The stock air box sucks air from the same locations the long tube CAI suck their air from. The only difference is the SRT has better air flow down there then the RT has. The stock air system is a 4" system the same as the CAI. The only difference is the stock air system has the AIT located by the TB and the long tube CAI has it located down by the filter. One could easily relocate the stock AIT in front of the the engine cowl and behind the grill to read ambient air temperatures all the time.

If we read how run time can affect performance and run time between dyno tests along with how the dyno was run and then add in how each pull can be off are we really seeing believable numbers from the aftermarket world.

Now my question is are us consumers being lead down a path of deception by the aftermarket. Could us consumers actually build a better CAI using the stock air system. I've been reading on the LX, Charger, and various other forums lately and beleive we can build a better performing CAI system ourselves IF your willing to cut a 4" hole in the plastic cowling behind the grill.

The only true CAI system I have seen is a home made one and the Vararam system. Too bad the Vararam people have forgotten about the Challenger people. This would be the ultimate aftermarket system that would end the dispute about ambient air temperatures.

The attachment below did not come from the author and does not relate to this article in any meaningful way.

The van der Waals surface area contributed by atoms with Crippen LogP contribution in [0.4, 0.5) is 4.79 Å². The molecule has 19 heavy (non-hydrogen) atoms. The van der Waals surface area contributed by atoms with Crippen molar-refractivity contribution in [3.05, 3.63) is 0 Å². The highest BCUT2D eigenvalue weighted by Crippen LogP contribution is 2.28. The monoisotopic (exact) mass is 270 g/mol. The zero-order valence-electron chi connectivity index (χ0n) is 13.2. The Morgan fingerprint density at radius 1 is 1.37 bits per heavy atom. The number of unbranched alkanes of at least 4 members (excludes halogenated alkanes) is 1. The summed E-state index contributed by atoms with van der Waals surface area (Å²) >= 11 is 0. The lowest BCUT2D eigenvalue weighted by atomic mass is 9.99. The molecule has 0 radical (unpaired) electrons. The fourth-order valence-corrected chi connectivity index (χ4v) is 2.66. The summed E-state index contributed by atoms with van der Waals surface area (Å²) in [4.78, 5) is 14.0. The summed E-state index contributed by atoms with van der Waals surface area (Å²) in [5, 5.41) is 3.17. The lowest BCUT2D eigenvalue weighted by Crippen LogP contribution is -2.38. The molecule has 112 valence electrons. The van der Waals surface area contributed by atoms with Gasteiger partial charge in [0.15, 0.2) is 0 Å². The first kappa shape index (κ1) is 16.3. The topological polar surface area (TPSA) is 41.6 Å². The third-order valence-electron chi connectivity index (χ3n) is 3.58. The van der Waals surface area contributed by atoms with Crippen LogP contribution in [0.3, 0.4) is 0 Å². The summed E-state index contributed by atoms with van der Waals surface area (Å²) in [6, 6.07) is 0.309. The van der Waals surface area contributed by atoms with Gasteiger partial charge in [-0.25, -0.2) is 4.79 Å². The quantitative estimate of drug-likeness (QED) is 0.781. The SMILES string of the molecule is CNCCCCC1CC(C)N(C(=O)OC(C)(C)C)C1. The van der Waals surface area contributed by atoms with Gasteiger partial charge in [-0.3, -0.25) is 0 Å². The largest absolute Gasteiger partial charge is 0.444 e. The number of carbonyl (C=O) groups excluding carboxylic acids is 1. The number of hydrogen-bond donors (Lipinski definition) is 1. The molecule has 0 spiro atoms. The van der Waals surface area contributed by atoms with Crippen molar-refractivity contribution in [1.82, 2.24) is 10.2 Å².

Sure wish I was willing to cut a 4" hole in my cowling behind the grill or I would have a true CAI along with forced air (didn't say ram air because that can not happen unless your traveling 300 MPH) using my stock air box and a better flowing air filter. Then relocate the AIT in front of the cowling and behind the grill for the ultimate CAI system and save a bundle of cash over buying a CAI that marginally performs above the stock system. I want to keep the body parts as close to factory for future purposes or I would build my own CAI.
 

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Discussion Starter #25
My main question though is why do you expect the Stack Performance Bullet to perform better than the BWoody.
I am thinking the Stack or Injen CAI's might be better because of the filter location and the accessibility to outside air, as you mentioned with the SRT. For kicks, though, the Stack does remove the driver side brake vent so I might remove it for testing purposes and see what results come of it prior to the Stack installation.

Of course, no telling until we can test it out. It'll be good to see the difference between a true ambient air intake and the short ram intake. According to Ryan at Stack, the next group of shipments will be finishing final inspection next Wednesday, so perhaps 2 weeks from now, we'll get to compare some results.